CFPB Orders U.S. Bank, Dealers’ Financial Services to Refund $6.5 Million to Military Personnel | Auto Finance News

Deceptive auto lending marketing and practices have landed U.S. Bank and Dealers’ Financial Services LLC in nóng water with the Consumer Financial Protection Bureau. The two companies, which run a program called Military Installment Loans and Educational Services (MILES) that finances subprime auto loans to active-duty military worldwide, have been ordered by the CFPB to pay servicemembers $6.5 million for failing to properly disclose allotment fees and the timing of allotment payments. Minneapolis-based U.S. Bank ( has agreed to pay at least $3.2 million and Lexington, Ky.-based DFS ( has agreed to pay $3.3 million to the more than 50,000 servicemembers who had outstanding MILES loans starting Jan. 1, 2010.

While other companies provide financing to MILES customers, U.S. Bank is the program’s primary lender. DFS manages the consumer-facing aspects of the MILES program, including marketing, recruiting dealers, managing the website, and processing the loan applications before they are passed on to U.S. Bank. “The MILES program failed to properly disclose costs associated with repaying auto loans through the military allotments system and the expensive auto add-on products sold to active-duty military,” said CPFB Director Richard Cordray in a statement.

Per the CFPB orders, the companies have agreed to stop deceptive practices, pay restitution to servicemembers, provide refunds or credits without any further action by consumers, stop requiring the use of allotments, improve disclosures, and submit a redress plan that the CFPB must approve.

Here are the specific violations, as outlined in the CFPB’s press release today:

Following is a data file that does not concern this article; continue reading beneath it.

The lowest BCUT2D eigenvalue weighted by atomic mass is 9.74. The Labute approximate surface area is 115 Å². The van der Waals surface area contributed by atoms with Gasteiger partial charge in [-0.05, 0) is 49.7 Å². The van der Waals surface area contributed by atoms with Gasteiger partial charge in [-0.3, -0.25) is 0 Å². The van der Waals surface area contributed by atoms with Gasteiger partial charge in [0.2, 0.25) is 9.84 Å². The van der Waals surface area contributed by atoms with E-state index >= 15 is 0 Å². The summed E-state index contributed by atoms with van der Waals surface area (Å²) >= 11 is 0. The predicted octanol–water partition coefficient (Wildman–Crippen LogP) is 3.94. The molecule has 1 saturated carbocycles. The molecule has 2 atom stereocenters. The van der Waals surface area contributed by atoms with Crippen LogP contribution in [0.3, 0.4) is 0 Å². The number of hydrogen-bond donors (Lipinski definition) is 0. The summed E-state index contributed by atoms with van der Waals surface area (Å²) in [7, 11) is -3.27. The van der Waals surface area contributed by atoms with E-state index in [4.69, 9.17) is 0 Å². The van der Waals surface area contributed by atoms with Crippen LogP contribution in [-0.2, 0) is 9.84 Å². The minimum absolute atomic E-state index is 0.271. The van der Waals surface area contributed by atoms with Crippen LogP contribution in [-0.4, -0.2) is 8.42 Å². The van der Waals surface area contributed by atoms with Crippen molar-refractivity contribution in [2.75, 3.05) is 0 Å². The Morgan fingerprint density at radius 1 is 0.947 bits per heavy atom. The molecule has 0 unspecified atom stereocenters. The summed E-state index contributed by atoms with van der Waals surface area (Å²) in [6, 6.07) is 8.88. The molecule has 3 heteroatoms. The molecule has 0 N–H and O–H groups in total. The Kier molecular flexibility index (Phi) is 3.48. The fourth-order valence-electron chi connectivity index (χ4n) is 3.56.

U.S. Bank Violations
CFPB examinations found that U.S. Bank, which is responsible for financing the MILES loans, violated the Truth in Lending Act and the Dodd Frank Wall Street Reform and Consumer Protection Act’s prohibition on deceptive acts or practices by:

  • Failing to properly inform servicemembers about fees associated with the loan: Servicemembers were charged a monthly processing fee for their automatic payroll allotments. However, this fee was not properly disclosed as part of the finance charge, annual percentage rate, and total payments for the loans. Over the life of a typical 60-month MILES loan, a borrower would pay approximately $180 in these fees.
  • Failing to properly disclose schedule of payments: Since U.S. Bank required servicemembers to pay by military allotments, which they knew would be deducted from servicemembers’ paychecks twice a month, U.S. Bank should have informed servicemembers that they had to make payments twice per month. However, the bank told servicemembers that payments were due only once a month and only credited their accounts once a month. The lag between when the payment was deducted and when it was credited cost servicemembers additional interest—an extra $75 over the life of a typical MILES loan.

U.S. Bank, which helped create the MILES program with DFS, is also responsible for the illegal marketing of a vehicle service contract discussed below.

Dealers’ Financial Services Violations
CFPB examinations found that DFS misrepresented the costs and coverage of add-on products sold in conjunction with MILES loans. Specifically, DFS deceptively marketed two optional add-on products that were sold to, and typically financed by, servicemembers – a vehicle service contract and an additional GAP insurance policy, which is a special kind of insurance that only applies to a car that has been stolen or declared a total loss and where the payment from the primary insurer does not cover the balance due on the car loan. DFS’s deceptive practices included:

  • Understating the costs of the vehicle service contract: DFS claimed in marketing materials that the vehicle service contract would add just “a few dollars” to the customer’s monthly payment when it actually added an average of $43 per month.
  • Understating the costs of the insurance: Similarly, DFS told some customers that the insurance policy would cost only a few cents a day, when the true cost averaged 42 cents a day, or more than $100 a year.
  • Misleading consumers about product benefits: The MILES marketing materials also deceptively suggested that the vehicle service contract would protect servicemembers from all expensive car repairs, when many basic parts were not covered.

Click here for the U.S. Bank Consent Order.

Click here for the DFS Consent Order.